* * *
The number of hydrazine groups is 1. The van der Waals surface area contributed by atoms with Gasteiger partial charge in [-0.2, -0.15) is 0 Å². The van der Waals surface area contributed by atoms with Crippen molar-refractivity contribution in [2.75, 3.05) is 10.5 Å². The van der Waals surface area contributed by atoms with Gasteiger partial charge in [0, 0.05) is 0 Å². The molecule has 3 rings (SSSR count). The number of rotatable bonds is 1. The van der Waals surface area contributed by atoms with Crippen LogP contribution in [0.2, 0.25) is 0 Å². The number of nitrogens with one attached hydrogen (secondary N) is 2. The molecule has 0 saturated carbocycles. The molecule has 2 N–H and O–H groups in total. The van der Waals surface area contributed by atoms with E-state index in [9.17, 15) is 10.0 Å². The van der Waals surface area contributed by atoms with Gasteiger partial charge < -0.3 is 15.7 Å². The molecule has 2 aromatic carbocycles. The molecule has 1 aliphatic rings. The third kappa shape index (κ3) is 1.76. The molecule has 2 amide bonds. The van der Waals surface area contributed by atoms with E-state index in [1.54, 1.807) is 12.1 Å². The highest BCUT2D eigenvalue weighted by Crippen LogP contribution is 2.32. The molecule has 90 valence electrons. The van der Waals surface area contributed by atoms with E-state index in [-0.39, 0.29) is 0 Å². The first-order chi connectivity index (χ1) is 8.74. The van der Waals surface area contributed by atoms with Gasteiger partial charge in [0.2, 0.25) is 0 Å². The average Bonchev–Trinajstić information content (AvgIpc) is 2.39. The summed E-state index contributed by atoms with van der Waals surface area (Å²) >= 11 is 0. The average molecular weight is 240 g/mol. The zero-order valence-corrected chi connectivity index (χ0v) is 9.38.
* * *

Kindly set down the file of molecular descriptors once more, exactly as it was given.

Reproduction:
The number of hydrazine groups is 1. The van der Waals surface area contributed by atoms with Gasteiger partial charge in [-0.2, -0.15) is 0 Å². The van der Waals surface area contributed by atoms with Crippen molar-refractivity contribution in [2.75, 3.05) is 10.5 Å². The van der Waals surface area contributed by atoms with Gasteiger partial charge in [0, 0.05) is 0 Å². The molecule has 3 rings (SSSR count). The number of rotatable bonds is 1. The van der Waals surface area contributed by atoms with Crippen LogP contribution in [0.2, 0.25) is 0 Å². The number of nitrogens with one attached hydrogen (secondary N) is 2. The molecule has 0 saturated carbocycles. The molecule has 2 N–H and O–H groups in total. The van der Waals surface area contributed by atoms with E-state index in [9.17, 15) is 10.0 Å². The van der Waals surface area contributed by atoms with Gasteiger partial charge < -0.3 is 15.7 Å². The molecule has 2 aromatic carbocycles. The molecule has 1 aliphatic rings. The third kappa shape index (κ3) is 1.76. The molecule has 2 amide bonds. The van der Waals surface area contributed by atoms with E-state index in [1.54, 1.807) is 12.1 Å². The highest BCUT2D eigenvalue weighted by Crippen LogP contribution is 2.32. The molecule has 90 valence electrons. The van der Waals surface area contributed by atoms with E-state index in [-0.39, 0.29) is 0 Å². The first-order chi connectivity index (χ1) is 8.74. The van der Waals surface area contributed by atoms with Gasteiger partial charge in [0.2, 0.25) is 0 Å². The average Bonchev–Trinajstić information content (AvgIpc) is 2.39. The summed E-state index contributed by atoms with van der Waals surface area (Å²) >= 11 is 0. The average molecular weight is 240 g/mol. The zero-order valence-corrected chi connectivity index (χ0v) is 9.38.